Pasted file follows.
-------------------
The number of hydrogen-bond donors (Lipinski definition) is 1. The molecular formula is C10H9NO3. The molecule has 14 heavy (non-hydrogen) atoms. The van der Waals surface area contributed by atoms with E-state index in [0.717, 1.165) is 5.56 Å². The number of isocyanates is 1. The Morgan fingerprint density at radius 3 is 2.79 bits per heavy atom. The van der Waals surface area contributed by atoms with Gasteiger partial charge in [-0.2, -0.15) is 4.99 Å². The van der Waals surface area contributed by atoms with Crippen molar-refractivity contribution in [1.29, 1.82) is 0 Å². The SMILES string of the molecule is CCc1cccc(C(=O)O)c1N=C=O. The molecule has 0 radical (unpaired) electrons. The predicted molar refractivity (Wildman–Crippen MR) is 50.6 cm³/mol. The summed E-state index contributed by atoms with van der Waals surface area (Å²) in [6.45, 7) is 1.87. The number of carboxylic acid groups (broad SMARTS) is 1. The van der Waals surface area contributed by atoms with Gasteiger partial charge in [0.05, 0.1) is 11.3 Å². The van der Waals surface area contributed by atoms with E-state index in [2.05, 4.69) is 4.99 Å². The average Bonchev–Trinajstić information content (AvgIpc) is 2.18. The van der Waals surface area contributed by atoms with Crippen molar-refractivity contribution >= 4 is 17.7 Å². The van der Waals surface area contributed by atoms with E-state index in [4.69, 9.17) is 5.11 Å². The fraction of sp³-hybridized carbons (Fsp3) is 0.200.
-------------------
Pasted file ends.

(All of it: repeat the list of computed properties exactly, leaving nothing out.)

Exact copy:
The number of hydrogen-bond donors (Lipinski definition) is 1. The molecular formula is C10H9NO3. The molecule has 14 heavy (non-hydrogen) atoms. The van der Waals surface area contributed by atoms with E-state index in [0.717, 1.165) is 5.56 Å². The number of isocyanates is 1. The Morgan fingerprint density at radius 3 is 2.79 bits per heavy atom. The van der Waals surface area contributed by atoms with Gasteiger partial charge in [-0.2, -0.15) is 4.99 Å². The van der Waals surface area contributed by atoms with Crippen molar-refractivity contribution in [1.29, 1.82) is 0 Å². The SMILES string of the molecule is CCc1cccc(C(=O)O)c1N=C=O. The molecule has 0 radical (unpaired) electrons. The predicted molar refractivity (Wildman–Crippen MR) is 50.6 cm³/mol. The summed E-state index contributed by atoms with van der Waals surface area (Å²) in [6.45, 7) is 1.87. The number of carboxylic acid groups (broad SMARTS) is 1. The van der Waals surface area contributed by atoms with Gasteiger partial charge in [0.05, 0.1) is 11.3 Å². The van der Waals surface area contributed by atoms with E-state index in [2.05, 4.69) is 4.99 Å². The average Bonchev–Trinajstić information content (AvgIpc) is 2.18. The van der Waals surface area contributed by atoms with Crippen molar-refractivity contribution >= 4 is 17.7 Å². The van der Waals surface area contributed by atoms with E-state index in [4.69, 9.17) is 5.11 Å². The fraction of sp³-hybridized carbons (Fsp3) is 0.200.